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Agriculture Mobile AppsAg Apps Abound The smart phone ecosystem started in 2007 with nothing and an iPhone. Today there are over three million apps for every imaginable (and unimaginable) task, idea, or industry.

Along with the iPhone, there are other smartphone ecosystems coming in and out of the business (in: Android; out: Blackberry).

While it took a bit, the number of agriculture apps are increasing. Below are several links to ag related apps. Note that the apps mentioned in the links have not been reviewed by Truffle Media; the links are mainly an FYI of what's out there.

How do you find the best app? What is a way to divine the best app? Since today's "best" app may fade away tomorrow, the best approach is to share how to sift through apps and discover what works for you. The Apps For Agriculture presentation outlines what an apps is, what information in the apps stores can help, offers thoughts on connecting with people you know and trust, and suggests some general categories of apps that everyone should have loaded [slides][video].

Mapping AgSorting Through Agriculture Data Agriculture is all about data. Much of the activity to plan the season for crops and livestock requires some amount of data. These tools are a small set of open source or free tools to help scan and organize around agriculture.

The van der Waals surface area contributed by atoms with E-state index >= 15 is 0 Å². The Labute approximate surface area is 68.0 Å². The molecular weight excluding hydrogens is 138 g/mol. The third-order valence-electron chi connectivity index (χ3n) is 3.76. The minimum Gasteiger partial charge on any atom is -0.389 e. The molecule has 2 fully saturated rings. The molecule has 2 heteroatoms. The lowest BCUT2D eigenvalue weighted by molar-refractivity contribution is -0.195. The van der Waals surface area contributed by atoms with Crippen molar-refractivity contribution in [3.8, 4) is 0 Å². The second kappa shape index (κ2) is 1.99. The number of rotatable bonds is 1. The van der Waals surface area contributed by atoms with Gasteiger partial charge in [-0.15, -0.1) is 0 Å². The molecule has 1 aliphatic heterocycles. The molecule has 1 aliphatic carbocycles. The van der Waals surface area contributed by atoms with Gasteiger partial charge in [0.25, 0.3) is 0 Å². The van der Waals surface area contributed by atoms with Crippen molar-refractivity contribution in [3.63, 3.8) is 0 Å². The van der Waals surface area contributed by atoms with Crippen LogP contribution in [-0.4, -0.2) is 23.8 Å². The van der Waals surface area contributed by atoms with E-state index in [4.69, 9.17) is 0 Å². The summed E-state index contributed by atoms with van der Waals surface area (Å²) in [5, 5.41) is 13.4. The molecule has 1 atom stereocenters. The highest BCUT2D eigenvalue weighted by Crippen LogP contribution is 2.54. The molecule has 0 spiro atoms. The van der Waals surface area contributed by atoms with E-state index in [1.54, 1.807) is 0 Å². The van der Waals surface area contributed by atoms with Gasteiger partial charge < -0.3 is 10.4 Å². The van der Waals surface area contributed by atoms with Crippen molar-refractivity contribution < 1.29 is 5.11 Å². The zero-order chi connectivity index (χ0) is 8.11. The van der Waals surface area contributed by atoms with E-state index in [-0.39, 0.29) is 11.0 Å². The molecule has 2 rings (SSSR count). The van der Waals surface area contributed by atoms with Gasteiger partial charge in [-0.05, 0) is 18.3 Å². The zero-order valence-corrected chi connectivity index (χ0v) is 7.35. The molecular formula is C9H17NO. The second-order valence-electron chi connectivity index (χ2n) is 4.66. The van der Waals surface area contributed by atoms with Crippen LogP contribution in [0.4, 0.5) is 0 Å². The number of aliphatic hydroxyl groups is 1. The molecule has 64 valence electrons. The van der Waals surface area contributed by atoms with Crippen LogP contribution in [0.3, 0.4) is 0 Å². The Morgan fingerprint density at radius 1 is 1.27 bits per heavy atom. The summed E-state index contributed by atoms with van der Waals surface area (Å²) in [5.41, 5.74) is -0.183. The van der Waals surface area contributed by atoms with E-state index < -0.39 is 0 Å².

All These Tools: What Next? - John Blue, Truffle Media Networks, 2012 Ag Media Summit, Albuquerque, NM, USA, August 6, 2012.

With limited resources for ag journalists, what are some of the activities needed to uncover and utilize social media/digital tools into the editorial process? Here are five key steps: identify, learn, triage, implement, and review.

This presentation offers resources to better understand the ag media ecosystem and to help stay informed about technology, media, and journalism.


When looking for information on world agriculture, where do you start? The following websites are good starting points. They are not all encompassing but they will get you started.

Use the power of Google Search. For example Google allows you to specify that your search results must come from a given website. For example, the query [ corn site:fao.org ] will return pages about corn but only from fao.org.

Like many people, Google, Yahoo!, or Bing are the first places you start a search. Using one of these sites is ingrained into our day to day activities. While these sites are excellent starting points, they are not the only places from which to discover information.

The population continues to increase to levels that concern those that grow and produce food. Many believe there is a need to develop technologies that will increase food production at least by 50% to support the expected population of 2050 (9.8 billion by some estimates). While there is general agreement that the population will increase and that access to food will be an issue, there is no definitive solution.

Food and agriculture are related, it just takes many steps to get from farm to plate. These links are just a small representation of ag products on their journey to the grocery store.

What are the issues of using antibiotics in food animals? How will their use impact consumers? What are some of the scientific studies saying? These reference links are only a starting reference point to help understand the issues and form an opinion on actions to take.